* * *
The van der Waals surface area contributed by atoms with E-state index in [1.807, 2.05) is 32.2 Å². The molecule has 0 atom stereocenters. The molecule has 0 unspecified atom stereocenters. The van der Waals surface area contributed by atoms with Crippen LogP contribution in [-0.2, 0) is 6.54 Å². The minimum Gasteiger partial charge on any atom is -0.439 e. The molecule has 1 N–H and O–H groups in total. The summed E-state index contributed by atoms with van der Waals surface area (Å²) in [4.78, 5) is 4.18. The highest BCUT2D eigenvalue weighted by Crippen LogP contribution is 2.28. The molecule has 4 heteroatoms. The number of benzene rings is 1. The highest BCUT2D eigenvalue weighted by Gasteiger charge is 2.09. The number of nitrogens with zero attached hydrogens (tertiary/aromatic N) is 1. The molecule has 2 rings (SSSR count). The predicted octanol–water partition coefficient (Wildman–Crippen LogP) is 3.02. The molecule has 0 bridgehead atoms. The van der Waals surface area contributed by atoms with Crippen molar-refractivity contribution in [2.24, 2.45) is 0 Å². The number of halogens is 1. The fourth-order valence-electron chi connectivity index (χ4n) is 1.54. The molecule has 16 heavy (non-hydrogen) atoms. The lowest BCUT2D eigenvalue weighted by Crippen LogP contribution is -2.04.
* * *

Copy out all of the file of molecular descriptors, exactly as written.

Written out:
The van der Waals surface area contributed by atoms with E-state index in [1.807, 2.05) is 32.2 Å². The molecule has 0 atom stereocenters. The molecule has 0 unspecified atom stereocenters. The van der Waals surface area contributed by atoms with Crippen LogP contribution in [-0.2, 0) is 6.54 Å². The minimum Gasteiger partial charge on any atom is -0.439 e. The molecule has 1 N–H and O–H groups in total. The summed E-state index contributed by atoms with van der Waals surface area (Å²) in [4.78, 5) is 4.18. The highest BCUT2D eigenvalue weighted by Crippen LogP contribution is 2.28. The molecule has 4 heteroatoms. The number of benzene rings is 1. The highest BCUT2D eigenvalue weighted by Gasteiger charge is 2.09. The number of nitrogens with zero attached hydrogens (tertiary/aromatic N) is 1. The molecule has 2 rings (SSSR count). The predicted octanol–water partition coefficient (Wildman–Crippen LogP) is 3.02. The molecule has 0 bridgehead atoms. The van der Waals surface area contributed by atoms with Crippen molar-refractivity contribution in [2.24, 2.45) is 0 Å². The number of halogens is 1. The fourth-order valence-electron chi connectivity index (χ4n) is 1.54. The molecule has 16 heavy (non-hydrogen) atoms. The lowest BCUT2D eigenvalue weighted by Crippen LogP contribution is -2.04.